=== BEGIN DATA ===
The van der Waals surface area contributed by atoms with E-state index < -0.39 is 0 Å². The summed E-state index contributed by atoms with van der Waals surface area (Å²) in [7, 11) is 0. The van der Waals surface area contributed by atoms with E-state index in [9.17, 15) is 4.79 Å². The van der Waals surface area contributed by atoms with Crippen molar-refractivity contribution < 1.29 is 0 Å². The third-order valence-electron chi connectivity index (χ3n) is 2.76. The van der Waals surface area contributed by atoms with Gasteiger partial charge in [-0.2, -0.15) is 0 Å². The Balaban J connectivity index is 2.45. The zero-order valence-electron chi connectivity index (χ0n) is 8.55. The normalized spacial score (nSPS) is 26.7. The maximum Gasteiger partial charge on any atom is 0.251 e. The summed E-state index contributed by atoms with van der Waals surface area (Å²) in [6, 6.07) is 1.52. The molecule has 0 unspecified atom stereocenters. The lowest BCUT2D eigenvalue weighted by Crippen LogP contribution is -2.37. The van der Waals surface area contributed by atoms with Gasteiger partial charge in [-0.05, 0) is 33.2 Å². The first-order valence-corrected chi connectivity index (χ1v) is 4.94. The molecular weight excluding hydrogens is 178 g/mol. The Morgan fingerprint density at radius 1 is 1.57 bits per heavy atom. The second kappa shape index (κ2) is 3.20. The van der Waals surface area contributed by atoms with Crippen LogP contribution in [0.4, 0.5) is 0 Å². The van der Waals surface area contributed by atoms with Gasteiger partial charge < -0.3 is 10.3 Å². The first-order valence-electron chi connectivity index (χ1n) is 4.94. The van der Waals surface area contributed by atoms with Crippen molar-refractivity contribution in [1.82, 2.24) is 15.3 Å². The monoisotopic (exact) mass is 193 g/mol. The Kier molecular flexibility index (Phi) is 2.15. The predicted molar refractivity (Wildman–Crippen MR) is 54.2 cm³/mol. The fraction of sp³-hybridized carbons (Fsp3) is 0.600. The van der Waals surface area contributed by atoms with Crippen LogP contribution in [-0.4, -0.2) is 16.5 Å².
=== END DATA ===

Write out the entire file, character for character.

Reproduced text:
The van der Waals surface area contributed by atoms with E-state index < -0.39 is 0 Å². The summed E-state index contributed by atoms with van der Waals surface area (Å²) in [7, 11) is 0. The van der Waals surface area contributed by atoms with E-state index in [9.17, 15) is 4.79 Å². The van der Waals surface area contributed by atoms with Crippen molar-refractivity contribution < 1.29 is 0 Å². The third-order valence-electron chi connectivity index (χ3n) is 2.76. The van der Waals surface area contributed by atoms with Gasteiger partial charge in [-0.2, -0.15) is 0 Å². The Balaban J connectivity index is 2.45. The zero-order valence-electron chi connectivity index (χ0n) is 8.55. The normalized spacial score (nSPS) is 26.7. The maximum Gasteiger partial charge on any atom is 0.251 e. The summed E-state index contributed by atoms with van der Waals surface area (Å²) in [6, 6.07) is 1.52. The molecule has 0 unspecified atom stereocenters. The lowest BCUT2D eigenvalue weighted by Crippen LogP contribution is -2.37. The van der Waals surface area contributed by atoms with Gasteiger partial charge in [-0.05, 0) is 33.2 Å². The first-order valence-corrected chi connectivity index (χ1v) is 4.94. The molecular weight excluding hydrogens is 178 g/mol. The Morgan fingerprint density at radius 1 is 1.57 bits per heavy atom. The second kappa shape index (κ2) is 3.20. The van der Waals surface area contributed by atoms with Crippen LogP contribution in [0.4, 0.5) is 0 Å². The van der Waals surface area contributed by atoms with Gasteiger partial charge < -0.3 is 10.3 Å². The first-order valence-electron chi connectivity index (χ1n) is 4.94. The van der Waals surface area contributed by atoms with Crippen molar-refractivity contribution in [1.82, 2.24) is 15.3 Å². The monoisotopic (exact) mass is 193 g/mol. The Kier molecular flexibility index (Phi) is 2.15. The predicted molar refractivity (Wildman–Crippen MR) is 54.2 cm³/mol. The fraction of sp³-hybridized carbons (Fsp3) is 0.600. The van der Waals surface area contributed by atoms with Crippen LogP contribution in [-0.4, -0.2) is 16.5 Å².